Harnessing the power of information

It’s nearly impossible to generate sustained commercial success in the internet age without harnessing information one way or another. Companies yet to embrace the digitization of the global economy should pay attention to the business models created by ingenious entrepreneurs such as William Erbey, the successful founder of 6 multi-billion dollar companies. Erbey’s thinking shows that the future of the global economy belongs to those companies that foster workforces familiar with mathematics, finance, and data analysis.

If you familiarize yourself with Erbey’s ambitious plan to bring broadcast-quality streaming to the internet you’ll discover how information-oriented his entire strategy is. Erbey points out that there is a significant difference between data and information. His company utilizes artificial intelligence and multivariate optimization to forecast congestion and structure managed overlays to the internet. Even with these highly sophisticated mathematical tools, Erbey stresses the importance of human creativity and an interdisciplinary approach in structuring problems because deciding which data to use and which data to discard is crucial. Tongue in cheek, Erbey notes that it is the Information Age and not the Data Age. Founders should strive to replicate the level of information-expertise that he expects from his employees.

business man at the airport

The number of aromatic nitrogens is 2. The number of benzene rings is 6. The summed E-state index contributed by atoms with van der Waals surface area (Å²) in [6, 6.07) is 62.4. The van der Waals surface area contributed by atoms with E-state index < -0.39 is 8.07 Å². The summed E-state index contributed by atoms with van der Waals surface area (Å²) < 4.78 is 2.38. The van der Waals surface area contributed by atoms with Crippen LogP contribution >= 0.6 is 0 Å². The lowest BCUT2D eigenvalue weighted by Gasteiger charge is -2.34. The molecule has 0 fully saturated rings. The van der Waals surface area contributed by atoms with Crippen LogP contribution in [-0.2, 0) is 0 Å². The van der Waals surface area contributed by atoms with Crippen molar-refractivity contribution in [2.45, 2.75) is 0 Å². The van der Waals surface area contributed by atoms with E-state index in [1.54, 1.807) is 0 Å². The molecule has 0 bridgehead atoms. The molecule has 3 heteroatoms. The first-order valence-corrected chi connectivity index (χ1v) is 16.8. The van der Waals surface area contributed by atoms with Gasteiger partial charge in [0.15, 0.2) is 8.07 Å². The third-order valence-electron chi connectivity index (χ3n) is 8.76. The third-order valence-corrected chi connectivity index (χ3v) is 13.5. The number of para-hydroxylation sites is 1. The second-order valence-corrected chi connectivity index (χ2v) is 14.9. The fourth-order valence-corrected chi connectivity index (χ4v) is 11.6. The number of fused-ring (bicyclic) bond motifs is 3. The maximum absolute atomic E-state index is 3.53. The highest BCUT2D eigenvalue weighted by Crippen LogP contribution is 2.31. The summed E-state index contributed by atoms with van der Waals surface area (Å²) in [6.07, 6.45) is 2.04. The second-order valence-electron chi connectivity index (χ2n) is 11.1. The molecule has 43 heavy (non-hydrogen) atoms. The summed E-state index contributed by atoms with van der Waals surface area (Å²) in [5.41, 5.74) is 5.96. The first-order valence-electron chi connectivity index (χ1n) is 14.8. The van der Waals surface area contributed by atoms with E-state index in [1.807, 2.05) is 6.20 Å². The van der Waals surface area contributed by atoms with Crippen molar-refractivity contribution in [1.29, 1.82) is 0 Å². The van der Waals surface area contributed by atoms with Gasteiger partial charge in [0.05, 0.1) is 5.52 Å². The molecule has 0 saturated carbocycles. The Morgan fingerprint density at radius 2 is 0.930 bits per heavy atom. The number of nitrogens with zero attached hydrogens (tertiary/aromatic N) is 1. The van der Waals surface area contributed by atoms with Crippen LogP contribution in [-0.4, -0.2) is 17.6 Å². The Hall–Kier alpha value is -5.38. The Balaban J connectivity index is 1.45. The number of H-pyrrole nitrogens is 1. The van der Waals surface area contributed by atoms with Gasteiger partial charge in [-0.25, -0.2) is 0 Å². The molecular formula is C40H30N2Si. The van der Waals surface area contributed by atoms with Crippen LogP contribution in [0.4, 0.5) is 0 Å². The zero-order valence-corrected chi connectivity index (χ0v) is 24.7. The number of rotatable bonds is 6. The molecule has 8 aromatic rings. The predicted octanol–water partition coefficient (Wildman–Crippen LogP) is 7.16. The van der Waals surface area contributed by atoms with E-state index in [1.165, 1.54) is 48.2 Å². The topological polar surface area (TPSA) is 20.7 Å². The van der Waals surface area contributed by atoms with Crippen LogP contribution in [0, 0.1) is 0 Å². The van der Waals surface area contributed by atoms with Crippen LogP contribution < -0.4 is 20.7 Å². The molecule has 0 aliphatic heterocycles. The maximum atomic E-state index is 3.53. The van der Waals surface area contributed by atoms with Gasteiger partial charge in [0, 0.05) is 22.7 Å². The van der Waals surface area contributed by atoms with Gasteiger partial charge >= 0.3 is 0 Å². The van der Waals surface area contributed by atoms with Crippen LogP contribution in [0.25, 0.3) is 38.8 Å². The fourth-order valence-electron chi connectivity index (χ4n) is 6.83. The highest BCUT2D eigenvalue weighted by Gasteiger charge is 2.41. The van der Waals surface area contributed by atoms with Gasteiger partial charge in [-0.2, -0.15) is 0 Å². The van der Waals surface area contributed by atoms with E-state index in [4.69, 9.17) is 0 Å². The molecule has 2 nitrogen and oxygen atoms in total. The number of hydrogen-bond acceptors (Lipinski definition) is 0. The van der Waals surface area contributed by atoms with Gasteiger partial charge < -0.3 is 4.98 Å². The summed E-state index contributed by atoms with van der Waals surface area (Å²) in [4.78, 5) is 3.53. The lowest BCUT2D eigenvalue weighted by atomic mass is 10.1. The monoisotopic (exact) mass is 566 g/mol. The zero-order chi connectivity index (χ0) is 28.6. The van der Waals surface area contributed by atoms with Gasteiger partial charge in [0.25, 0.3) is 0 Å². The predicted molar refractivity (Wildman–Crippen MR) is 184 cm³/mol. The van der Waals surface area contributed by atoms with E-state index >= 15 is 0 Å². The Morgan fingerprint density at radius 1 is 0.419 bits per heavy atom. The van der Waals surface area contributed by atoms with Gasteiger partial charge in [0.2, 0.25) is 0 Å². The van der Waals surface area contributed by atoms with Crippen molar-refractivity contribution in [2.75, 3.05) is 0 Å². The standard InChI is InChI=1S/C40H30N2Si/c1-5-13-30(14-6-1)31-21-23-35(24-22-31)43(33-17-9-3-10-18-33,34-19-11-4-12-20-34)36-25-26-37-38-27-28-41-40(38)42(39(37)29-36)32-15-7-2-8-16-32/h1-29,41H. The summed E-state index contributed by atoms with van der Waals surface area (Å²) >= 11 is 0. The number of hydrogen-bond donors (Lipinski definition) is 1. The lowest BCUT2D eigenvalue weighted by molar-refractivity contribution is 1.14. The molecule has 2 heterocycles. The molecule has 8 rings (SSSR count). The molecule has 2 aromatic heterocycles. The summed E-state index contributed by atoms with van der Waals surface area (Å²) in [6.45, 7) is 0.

Be the tortoise, not the hare

The famous story of the race between the tortoise and the hare is known to most schoolchildren, but business owners would be foolish if they were to insist that only a child could derive meaning from this parable. In this fast-paced world, companies are often too focused on haste and the need for immediateness when it comes to commercial outcomes. By slowing down and focusing on those crucial details, businesses of the future will slowly but surely outpace those energetic competitors who rush to market without having a concrete business plan to rely upon when things go wrong.

Being a detail-oriented leader isn’t easy, but role models like Jack Dorsey of Twitter can help entrepreneurs slow down to consider all commercial possibilities before embarking on a new corporate campaign. Greg Kidd, an angel investor in Twitter and somebody who’s known Dorsey for most of his adult life, recently noted to Yahoo that ““Jack’s at a slower pace where he’s noticing things that the rest of us don’t notice,” he explains. “That’s extremely valuable to society.”